The Washington Examiner published an editorial yesterday shortly before President-elect Donald Trump’s choice for Secretary of Education, Betsy DeVos, has her confirmation hearing before the Senate HELP committee today.
They bring up a good point in regards to the school choice push they both will bring to the federal level.
They must heed the lessons of Common Core and No Child Left Behind. Both began as well-intentioned efforts to increase accountability and raise academic standards. But they mutated into top-down, one-size-fits-all policies, federal boondoggles. Local education activists quickly identified major problems such as too much testing, redundant programs and the crowding out of successful curricula or standards. But they faced an unstoppable federal juggernaut when they pushed back.
I disagree with their premise that Common Core and No Child Left Behind were “well-intentioned.” Perhaps by some who advocated for it. Race to the Top was designed as a federal stick to coerce states, and the owners of Common Core (National Governors Association and Council of Chief State School Officers) asked for it. So this talk that Common Core became “a federal boondoggle” is simply nonsense. It was always a boondoggle. No Child Left Behind also represented federal overreach. So is statism ever well intentioned?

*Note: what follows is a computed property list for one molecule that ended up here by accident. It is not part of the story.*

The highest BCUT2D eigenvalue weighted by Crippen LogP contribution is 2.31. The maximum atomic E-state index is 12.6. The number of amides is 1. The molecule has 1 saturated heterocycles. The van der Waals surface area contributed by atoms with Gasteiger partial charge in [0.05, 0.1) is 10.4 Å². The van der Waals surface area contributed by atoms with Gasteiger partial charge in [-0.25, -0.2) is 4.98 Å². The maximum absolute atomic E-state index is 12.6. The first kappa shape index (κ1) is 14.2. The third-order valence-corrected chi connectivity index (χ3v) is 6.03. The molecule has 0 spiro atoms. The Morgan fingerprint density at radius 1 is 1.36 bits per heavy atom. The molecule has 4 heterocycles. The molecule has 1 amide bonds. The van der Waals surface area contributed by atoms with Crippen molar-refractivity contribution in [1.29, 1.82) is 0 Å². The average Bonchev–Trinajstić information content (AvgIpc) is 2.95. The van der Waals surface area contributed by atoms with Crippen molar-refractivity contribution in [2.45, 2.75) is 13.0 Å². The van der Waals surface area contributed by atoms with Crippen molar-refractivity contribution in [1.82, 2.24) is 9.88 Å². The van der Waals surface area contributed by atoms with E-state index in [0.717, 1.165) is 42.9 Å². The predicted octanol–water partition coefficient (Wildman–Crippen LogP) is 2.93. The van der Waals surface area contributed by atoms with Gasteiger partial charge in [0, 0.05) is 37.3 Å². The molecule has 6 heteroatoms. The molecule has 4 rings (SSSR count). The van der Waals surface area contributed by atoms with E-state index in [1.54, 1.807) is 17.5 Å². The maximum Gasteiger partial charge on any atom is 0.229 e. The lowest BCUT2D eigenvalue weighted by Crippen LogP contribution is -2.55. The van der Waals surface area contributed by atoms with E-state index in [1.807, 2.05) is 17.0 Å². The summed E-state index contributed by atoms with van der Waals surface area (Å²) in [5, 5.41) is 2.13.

Outside of the premise the warning is sound. Federal overreach is federal overreach whether it’s “our” program or not. There is simply very little that the federal government can do to directly push school choice to the states beyond just getting out of the states’ way.